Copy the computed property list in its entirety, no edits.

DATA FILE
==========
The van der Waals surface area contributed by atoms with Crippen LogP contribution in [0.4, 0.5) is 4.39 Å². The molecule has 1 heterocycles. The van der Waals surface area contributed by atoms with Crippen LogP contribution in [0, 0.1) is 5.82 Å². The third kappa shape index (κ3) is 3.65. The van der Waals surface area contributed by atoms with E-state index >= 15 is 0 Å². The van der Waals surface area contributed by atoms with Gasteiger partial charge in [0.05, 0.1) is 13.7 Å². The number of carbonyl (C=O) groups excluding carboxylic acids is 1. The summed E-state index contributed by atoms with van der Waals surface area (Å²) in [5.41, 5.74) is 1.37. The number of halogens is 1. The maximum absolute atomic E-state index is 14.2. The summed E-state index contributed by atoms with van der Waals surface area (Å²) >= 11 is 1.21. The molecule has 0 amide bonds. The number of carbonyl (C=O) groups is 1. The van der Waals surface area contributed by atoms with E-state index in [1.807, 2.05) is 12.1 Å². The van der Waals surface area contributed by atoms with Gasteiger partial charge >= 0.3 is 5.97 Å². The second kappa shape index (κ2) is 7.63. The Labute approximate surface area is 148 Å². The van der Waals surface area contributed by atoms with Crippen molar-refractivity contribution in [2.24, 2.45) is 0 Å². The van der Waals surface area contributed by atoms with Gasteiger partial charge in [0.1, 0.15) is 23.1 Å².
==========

The van der Waals surface area contributed by atoms with Crippen LogP contribution in [0.4, 0.5) is 4.39 Å². The molecule has 1 heterocycles. The van der Waals surface area contributed by atoms with Crippen LogP contribution in [0, 0.1) is 5.82 Å². The third kappa shape index (κ3) is 3.65. The van der Waals surface area contributed by atoms with E-state index >= 15 is 0 Å². The van der Waals surface area contributed by atoms with Gasteiger partial charge in [0.05, 0.1) is 13.7 Å². The number of carbonyl (C=O) groups excluding carboxylic acids is 1. The summed E-state index contributed by atoms with van der Waals surface area (Å²) in [5.41, 5.74) is 1.37. The number of halogens is 1. The maximum absolute atomic E-state index is 14.2. The summed E-state index contributed by atoms with van der Waals surface area (Å²) >= 11 is 1.21. The molecule has 0 amide bonds. The number of carbonyl (C=O) groups is 1. The van der Waals surface area contributed by atoms with E-state index in [1.807, 2.05) is 12.1 Å². The van der Waals surface area contributed by atoms with Gasteiger partial charge >= 0.3 is 5.97 Å². The second kappa shape index (κ2) is 7.63. The Labute approximate surface area is 148 Å². The van der Waals surface area contributed by atoms with Crippen molar-refractivity contribution in [2.24, 2.45) is 0 Å². The van der Waals surface area contributed by atoms with Gasteiger partial charge in [0.1, 0.15) is 23.1 Å².